In yet another bid to shore up the garment worker vote ahead of next year’s general election, Prime Minister Hun Sen on Wednesday promised to lower their water prices and offered more details about a pending pension plan.
In a speech to thousands of factory employees at the Vattanac II industrial park on the outskirts of Phnom Penh, the premier said that as of Friday, the Phnom Penh Water Supply Authority would cut the rate it charges landlords renting rooms to garment workers in the city from 1,030 riel per cubic meter (about $0.25) to 700 riel.
In turn, he said, those landlords will have to lower the price they sell water to their tenants from 1,200 riel to 800 riel.
Mr. Hun Sen also repeated his pledge to lean on landlords not to raise their rents for the next year.
Garment workers regularly complain about landlords increasing rents every time they get a raise, wiping out much of their extra take-home pay.
The prime minister has been showering the garment sector’s estimated 700,000 workers with new benefits since early last week in a string of speeches to thousands of workers at a time around Phnom Penh.
Without asking for their votes outright, he has peppered them with pleas to thank the ruling CPP for their jobs and bashed the opposition CNRP, which drew strong support from garment workers during the last general election in 2013.
The new benefits include free rides on Phnom Penh’s public buses as of this month, health insurance contributions fully covered by their employers come next year, and pensions by 2019.
Mr. Hun Sen has offered almost no details about the pension plan. On Wednesday, however, he said garment workers will have to work for 25 years to qualify.
“The pension does not mean you just work today and get a pension. You must work for 25 years,” he said.
Khim Muoyly, 32, who has worked at a Phnom Penh garment factory for nearly 10 years, heard the premier’s speech online. She said her landlords were charging her 3,000 riel per cubic meter for water and was skeptical that they would listen to the prime minister.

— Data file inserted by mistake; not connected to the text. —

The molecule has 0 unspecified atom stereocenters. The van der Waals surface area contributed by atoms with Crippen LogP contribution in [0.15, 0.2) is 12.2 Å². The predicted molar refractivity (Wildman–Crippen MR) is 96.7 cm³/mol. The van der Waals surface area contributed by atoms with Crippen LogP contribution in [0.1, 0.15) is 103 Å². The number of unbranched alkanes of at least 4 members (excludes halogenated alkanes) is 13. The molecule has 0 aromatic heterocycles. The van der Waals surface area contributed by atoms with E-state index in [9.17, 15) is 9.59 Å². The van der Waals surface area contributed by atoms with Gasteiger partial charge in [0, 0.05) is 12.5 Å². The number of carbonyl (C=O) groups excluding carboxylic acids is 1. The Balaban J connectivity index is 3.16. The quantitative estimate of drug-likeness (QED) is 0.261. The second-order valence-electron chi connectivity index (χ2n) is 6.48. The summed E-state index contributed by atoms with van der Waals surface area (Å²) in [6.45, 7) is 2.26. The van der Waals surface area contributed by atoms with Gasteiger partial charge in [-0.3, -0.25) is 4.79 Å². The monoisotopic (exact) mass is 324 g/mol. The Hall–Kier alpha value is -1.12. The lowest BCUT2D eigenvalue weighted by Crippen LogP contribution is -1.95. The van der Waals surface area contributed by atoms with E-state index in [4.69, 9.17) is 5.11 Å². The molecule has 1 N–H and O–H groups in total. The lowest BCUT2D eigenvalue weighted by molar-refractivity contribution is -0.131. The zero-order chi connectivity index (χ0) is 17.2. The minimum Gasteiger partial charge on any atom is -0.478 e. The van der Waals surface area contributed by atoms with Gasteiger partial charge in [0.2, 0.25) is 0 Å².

“I don’t think the landlords will reduce the price for us. They won’t follow him because they would lose profit, not unless the authorities come here to instruct them,” she said.
Ms. Muoyly also said that 25 years was far too long to qualify for a pension. “There are no workers who can work for 25 years. I think maybe 10 to 15 years is possible,” she said.
As for her vote, Ms. Muoyly said she wanted to see whether all of Mr. Hun Sen’s promises kick in—at least those scheduled for next year or sooner—before deciding who to cast it for.
“I cannot trust him yet,” she said. “Let’s wait and see first.”
Mr. Hun Sen has also promised garment workers a raise next year, though he has sent out mixed messages about how much. In his speeches he has said that the currently monthly minimum wage of $153 would rise to at least $160. In his Facebook posts he has repeatedly said the wage would increase to at least $168. Labor Ministry spokesman Heng Sour said the true figure was $160.
In his speech on Wednesday, Mr. Hun Sen also announced that National Road 3 from Phnom Penh’s Choam Chao roundabout to Kampot City—a distance of about 75 km—would be widened so that two-thirds of the road would accommodate four lanes, while the remainder would stay at two lanes.
The road had previously been expanded from 7 to 9 meters wide by a South Korean project, Mr. Hun Sen said, but he did not provide further details about the new proposal.
The current road was inappropriate considering the sea trade coming into Kampot as well as Sihanoukville further south, he said.
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